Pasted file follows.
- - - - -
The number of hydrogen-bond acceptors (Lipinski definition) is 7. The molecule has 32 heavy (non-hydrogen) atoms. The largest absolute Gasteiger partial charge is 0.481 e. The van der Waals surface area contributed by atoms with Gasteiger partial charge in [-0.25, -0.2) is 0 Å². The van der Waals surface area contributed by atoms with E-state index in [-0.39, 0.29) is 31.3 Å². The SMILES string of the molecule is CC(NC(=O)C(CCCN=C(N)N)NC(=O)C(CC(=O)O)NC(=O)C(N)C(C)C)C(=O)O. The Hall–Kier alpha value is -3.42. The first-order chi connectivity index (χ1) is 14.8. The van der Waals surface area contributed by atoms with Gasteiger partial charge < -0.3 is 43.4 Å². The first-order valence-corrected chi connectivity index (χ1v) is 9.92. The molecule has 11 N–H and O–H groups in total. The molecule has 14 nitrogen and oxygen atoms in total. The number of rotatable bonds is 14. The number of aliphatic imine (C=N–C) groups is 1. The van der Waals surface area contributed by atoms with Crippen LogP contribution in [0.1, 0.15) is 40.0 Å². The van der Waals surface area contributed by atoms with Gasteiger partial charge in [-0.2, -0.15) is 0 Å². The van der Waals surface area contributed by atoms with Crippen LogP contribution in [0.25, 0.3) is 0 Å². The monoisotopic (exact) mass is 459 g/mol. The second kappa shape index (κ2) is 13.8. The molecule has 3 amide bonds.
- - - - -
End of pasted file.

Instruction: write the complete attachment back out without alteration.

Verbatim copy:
The number of hydrogen-bond acceptors (Lipinski definition) is 7. The molecule has 32 heavy (non-hydrogen) atoms. The largest absolute Gasteiger partial charge is 0.481 e. The van der Waals surface area contributed by atoms with Gasteiger partial charge in [-0.25, -0.2) is 0 Å². The van der Waals surface area contributed by atoms with E-state index in [-0.39, 0.29) is 31.3 Å². The SMILES string of the molecule is CC(NC(=O)C(CCCN=C(N)N)NC(=O)C(CC(=O)O)NC(=O)C(N)C(C)C)C(=O)O. The Hall–Kier alpha value is -3.42. The first-order chi connectivity index (χ1) is 14.8. The van der Waals surface area contributed by atoms with Gasteiger partial charge < -0.3 is 43.4 Å². The first-order valence-corrected chi connectivity index (χ1v) is 9.92. The molecule has 11 N–H and O–H groups in total. The molecule has 14 nitrogen and oxygen atoms in total. The number of rotatable bonds is 14. The number of aliphatic imine (C=N–C) groups is 1. The van der Waals surface area contributed by atoms with Crippen LogP contribution in [0.1, 0.15) is 40.0 Å². The van der Waals surface area contributed by atoms with Gasteiger partial charge in [-0.2, -0.15) is 0 Å². The van der Waals surface area contributed by atoms with Crippen LogP contribution in [0.25, 0.3) is 0 Å². The monoisotopic (exact) mass is 459 g/mol. The second kappa shape index (κ2) is 13.8. The molecule has 3 amide bonds.